8. A media cartridge system as specified in claim 1 wherein the movable containment member is adapted to provide media flow in response to a force differential provided by gas pressure.

9. A media cartridge system as specified in claim 8 wherein the force differential is applied directly to the movable media containment member.

10. A media cartridge system as specified in claim 8 wherein the force differential is applied indirectly through an additional movable fluid containment member.

11. A media cartridge system as specified in claim 1 wherein at least two movable media containment members are present in the media container.

12. A media cartridge system as specified in claim 1 wherein the gas transfer interface supplies the primary atomization aperture.

13. A media cartridge system as specified in claim 12 wherein gas transfer interface additionally supplies enhanced secondary gas.

14. A media cartridge system as specified in claim 1 which is further comprised of a media preparation device for mixing the media.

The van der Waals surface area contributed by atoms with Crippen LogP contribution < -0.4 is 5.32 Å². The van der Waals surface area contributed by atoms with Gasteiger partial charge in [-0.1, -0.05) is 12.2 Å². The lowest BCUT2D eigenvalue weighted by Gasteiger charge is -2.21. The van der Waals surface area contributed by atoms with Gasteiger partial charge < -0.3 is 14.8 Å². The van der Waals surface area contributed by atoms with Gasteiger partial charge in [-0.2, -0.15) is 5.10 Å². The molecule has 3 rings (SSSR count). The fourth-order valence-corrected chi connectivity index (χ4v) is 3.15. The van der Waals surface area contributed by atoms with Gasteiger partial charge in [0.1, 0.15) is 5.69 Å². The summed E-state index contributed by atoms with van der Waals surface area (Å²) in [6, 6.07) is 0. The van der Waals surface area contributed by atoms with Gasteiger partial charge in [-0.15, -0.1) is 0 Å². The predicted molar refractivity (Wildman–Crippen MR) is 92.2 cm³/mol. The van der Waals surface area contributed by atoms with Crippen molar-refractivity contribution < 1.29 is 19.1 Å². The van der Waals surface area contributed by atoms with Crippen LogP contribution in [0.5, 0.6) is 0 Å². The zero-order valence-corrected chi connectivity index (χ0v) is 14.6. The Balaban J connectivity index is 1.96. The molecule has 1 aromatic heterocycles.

15. A media cartridge system as specified in claim 1 which is further comprised of a power unit electronic interface for cartridge identification and parameter adjustment.

16. A sprayer which is comprised of (1) an electrical power source, (2) an electric motor, (3) a pump which is driven by the motor, (4) an electrical control switch, (5) a media cartridge air transfer interface, (6) a media cartridge engagement means, and (7) a media cartridge system which is comprised of (a) a media container, (b) a self-cleaning nozzle, (c) a media shut-off means, (d) a primary media atomizing aperture in a configuration relative to the self-cleaning nozzle, (e) a movable media containment member within the media container, (f) a gas transfer interface, and (g) a power unit engagement means.

17. A sprayer as specified in claim 16 wherein the pump is a gas pump.